Guest Blogger: Sean Russell, founder and director of the Stow It-Don’t Throw It Project.
Monofilament fishing line, when improperly disposed of, poses a serious threat to our coastal wildlife. Fishing line, made of thin, hard-to-see plastic, is difficult to break, lasts a long time in the environment and can entangle dolphins, sea turtles, manatees, and birds. Many states have implemented fishing line recycling programs because of the wildlife entanglements caused by monofilament fishing line. Recycling bins are placed on fishing piers and at marinas to provide anglers a safe place to recycle their used fishing line. The line is periodically collected from the bins by volunteers and sent to recycling facilities that can turn the line into fish habitat structures and plastic products.
These programs provide a simple solution to the problem of recycling fishing line when anglers are near an appropriate shore-side receptacle. However, people fishing from boats or kayaks, or those fishing in remote locations, still need a place to safely store their used fishing line until they are able to reach a recycling bin.
The Stow It-Don’t Throw It Project is a youth-driven marine debris prevention and ocean conservation program launched in 2008 to address this issue. This project engages youth in the assembly and distribution of personal-sized fishing line recycling containers. These containers, created by a researcher at Mote Marine Laboratory, are made from repurposed tennis ball tubes and provide anglers with a place to safely store their used fishing line, keeping it out of the environment and away from marine life, until they can properly recycle it.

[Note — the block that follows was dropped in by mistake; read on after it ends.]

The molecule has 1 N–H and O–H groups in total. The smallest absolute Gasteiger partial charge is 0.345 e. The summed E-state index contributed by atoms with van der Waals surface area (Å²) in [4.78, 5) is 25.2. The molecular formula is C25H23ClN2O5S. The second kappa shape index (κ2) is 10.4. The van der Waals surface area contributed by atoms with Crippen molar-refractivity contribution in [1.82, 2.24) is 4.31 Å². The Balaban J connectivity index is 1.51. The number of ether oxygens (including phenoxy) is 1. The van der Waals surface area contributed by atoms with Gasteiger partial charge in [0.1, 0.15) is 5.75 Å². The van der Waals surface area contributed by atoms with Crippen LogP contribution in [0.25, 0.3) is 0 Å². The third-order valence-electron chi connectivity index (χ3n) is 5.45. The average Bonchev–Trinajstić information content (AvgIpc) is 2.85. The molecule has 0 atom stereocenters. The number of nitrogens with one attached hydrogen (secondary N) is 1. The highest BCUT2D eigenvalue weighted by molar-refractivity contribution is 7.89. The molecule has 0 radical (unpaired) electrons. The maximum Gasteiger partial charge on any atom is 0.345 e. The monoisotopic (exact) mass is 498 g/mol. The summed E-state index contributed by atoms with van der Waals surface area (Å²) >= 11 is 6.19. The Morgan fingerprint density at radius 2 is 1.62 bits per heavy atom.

The personal recycling bin provides anglers with a conservation tool they need to help prevent fishing line from entering marine and aquatic ecosystems, and also serves as an educational outreach tool to help raise awareness about the importance of this issue. Through the project, young people involved in youth organizations, school groups, zoo and aquarium summer camps, as well as environmental conservation volunteer programs with non-profit organizations and government agencies are learning about fishing line entanglement and are empowered to address this issue by assembling and distributing the recycling bins. To date, youth and adult volunteers across Florida, Georgia, North Carolina, Virginia, Pennsylvania, Louisiana, Texas, Colorado, California, and Alaska have worked on this project, helping to assemble and distribute over 12,000 personal-sized fishing line recycling bins.
The Stow It-Don’t Throw It Project provides educational resources on marine debris prevention free to students and educators interested in raising awareness about this topic in their community.
If you’d like to become involved in the Stow It-Don’t Throw It Project, and support their efforts, like the project on Facebook at www.facebook.com/stowitdontthrowit, or follow on Twitter @stowdontthrow! Additionally, students can participate in the annual Youth Ocean Conservation Summit, an event designed to train students how to launch their own ocean conservation projects and give them the skills necessary to make these projects successful.